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Final Draft 12 industry standard formatting for film TV and graphic novels






From William Holden, using a traditional typewriter in 'Sunset Boulevard' to Nicolas Cage, typing away on his electric in 'Adaptation,' and Bradley Cooper on his laptop  in 'Limitless,' many readers are familiar with the idea of screenwriters struggling with the blank page. But with Final Draft, the industry standard screenwriting software, that struggle is somewhat overcome. Gone is the stereotypical image of a screenwriter hunched over a typewriter. 

Final Draft automatically formats your screenplay to industry standards so that you can focus on what you do best – writing.


Final Draft 12 makes the task easy and saves you hours of retyping all your script pages via its available Templates.

A Final Draft Template is a reusable document that’s formatted to industry standards, or your personal preferences.




Scripts written with a regular word-processing program or a free web-based screenplay template can’t be used in professional film productions. They’re often retyped or must be converted to a proper FDX to get them ready for production. Screenplays written in Final Draft in the FDX format are ready for professional use.

Final Draft is still the standard and used professionally all over the world, including the United Kingdom, Canada, Australia, Germany, France, and over 60 other countries. There are dictionaries in English (U.S., Canada, and British), Catalan, Danish, Dutch, French, German, Swiss-German, Italian, Norwegian, Portuguese (Brazilian and European), Spanish, and Swedish. So whatever country you’re in, if you’re using Final Draft, you know you’re using the industry standard.

Final Draft formatting has its roots in the studio script standards established over one hundred years ago. Not a lot has changed since: the same proper pagination, the same format, the same twelve point Courier font (the Courier Final Draft font was built specifically for this purpose), and keeping to approximately one minute of screen time for every written page is still important. This pagination guideline was and is used for quick high-level script evaluations by writers, agents, producers, and studio executives when promoting, planning and budgeting projects.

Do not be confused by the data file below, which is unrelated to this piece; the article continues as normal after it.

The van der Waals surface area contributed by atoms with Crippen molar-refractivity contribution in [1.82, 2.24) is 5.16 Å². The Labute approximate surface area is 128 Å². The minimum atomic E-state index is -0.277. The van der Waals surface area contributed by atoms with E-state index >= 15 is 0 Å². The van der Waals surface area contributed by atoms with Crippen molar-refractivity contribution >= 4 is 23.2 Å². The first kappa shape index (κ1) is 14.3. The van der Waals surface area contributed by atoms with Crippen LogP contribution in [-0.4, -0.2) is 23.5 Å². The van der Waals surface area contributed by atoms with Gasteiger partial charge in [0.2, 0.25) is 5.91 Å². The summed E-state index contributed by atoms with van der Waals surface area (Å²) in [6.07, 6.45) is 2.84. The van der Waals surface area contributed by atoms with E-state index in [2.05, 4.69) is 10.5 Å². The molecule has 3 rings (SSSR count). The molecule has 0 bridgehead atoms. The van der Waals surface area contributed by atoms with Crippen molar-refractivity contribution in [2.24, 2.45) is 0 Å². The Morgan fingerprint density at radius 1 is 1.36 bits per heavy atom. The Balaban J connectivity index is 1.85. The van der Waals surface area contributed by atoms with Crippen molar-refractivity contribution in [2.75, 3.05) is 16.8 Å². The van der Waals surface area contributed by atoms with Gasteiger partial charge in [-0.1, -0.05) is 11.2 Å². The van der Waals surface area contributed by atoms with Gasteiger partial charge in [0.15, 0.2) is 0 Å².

Other programs are less expensive but not nearly as widely used, and their pricing structures differ.

 - Celtx uses a subscription model - you pay monthly or yearly to use their cloud-based app. They offer a free 7-day trial, after which you need to subscribe.


 - WriterDuet has a stripped-down free version. You’re limited to 3 scripts at a time and you can’t work offline. To get the full version you need to pay for a monthly subscription.


 - FadeIn lets you download a trial version that doesn’t have real-time collaboration and all scripts will have a large watermark. You have to purchase a license to remove the watermark and use the collaboration features. It’s about half the price of Final Draft but, apparently, does not paginate too well, especially if you’re importing scripts or collaborating.

You can open scripts using Final Draft‘s file format .fdx in other programs, but the pagination is sometimes incorrect; for example a 100-page screenplay in Final Draft may open as a 110-page script in another program.



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